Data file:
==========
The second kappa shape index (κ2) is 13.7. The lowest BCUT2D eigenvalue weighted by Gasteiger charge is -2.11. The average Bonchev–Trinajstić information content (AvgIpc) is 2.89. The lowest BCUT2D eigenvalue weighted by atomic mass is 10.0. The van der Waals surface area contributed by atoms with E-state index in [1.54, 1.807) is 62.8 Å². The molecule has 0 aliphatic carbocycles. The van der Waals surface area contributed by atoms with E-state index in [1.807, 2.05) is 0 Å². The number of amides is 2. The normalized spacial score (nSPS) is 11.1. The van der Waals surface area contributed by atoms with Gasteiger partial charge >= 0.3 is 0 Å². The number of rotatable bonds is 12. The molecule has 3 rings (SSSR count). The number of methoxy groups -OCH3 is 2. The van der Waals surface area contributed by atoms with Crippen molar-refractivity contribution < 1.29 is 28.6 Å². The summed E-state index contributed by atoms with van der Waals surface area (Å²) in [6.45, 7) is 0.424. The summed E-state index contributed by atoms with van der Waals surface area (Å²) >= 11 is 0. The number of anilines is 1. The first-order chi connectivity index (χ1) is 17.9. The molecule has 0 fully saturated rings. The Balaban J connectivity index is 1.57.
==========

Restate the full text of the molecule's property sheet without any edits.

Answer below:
The second kappa shape index (κ2) is 13.7. The lowest BCUT2D eigenvalue weighted by Gasteiger charge is -2.11. The average Bonchev–Trinajstić information content (AvgIpc) is 2.89. The lowest BCUT2D eigenvalue weighted by atomic mass is 10.0. The van der Waals surface area contributed by atoms with E-state index in [1.54, 1.807) is 62.8 Å². The molecule has 0 aliphatic carbocycles. The van der Waals surface area contributed by atoms with E-state index in [1.807, 2.05) is 0 Å². The number of amides is 2. The normalized spacial score (nSPS) is 11.1. The van der Waals surface area contributed by atoms with Gasteiger partial charge >= 0.3 is 0 Å². The number of rotatable bonds is 12. The molecule has 3 rings (SSSR count). The number of methoxy groups -OCH3 is 2. The van der Waals surface area contributed by atoms with Crippen molar-refractivity contribution < 1.29 is 28.6 Å². The summed E-state index contributed by atoms with van der Waals surface area (Å²) in [6.45, 7) is 0.424. The summed E-state index contributed by atoms with van der Waals surface area (Å²) >= 11 is 0. The number of anilines is 1. The first-order chi connectivity index (χ1) is 17.9. The molecule has 0 fully saturated rings. The Balaban J connectivity index is 1.57.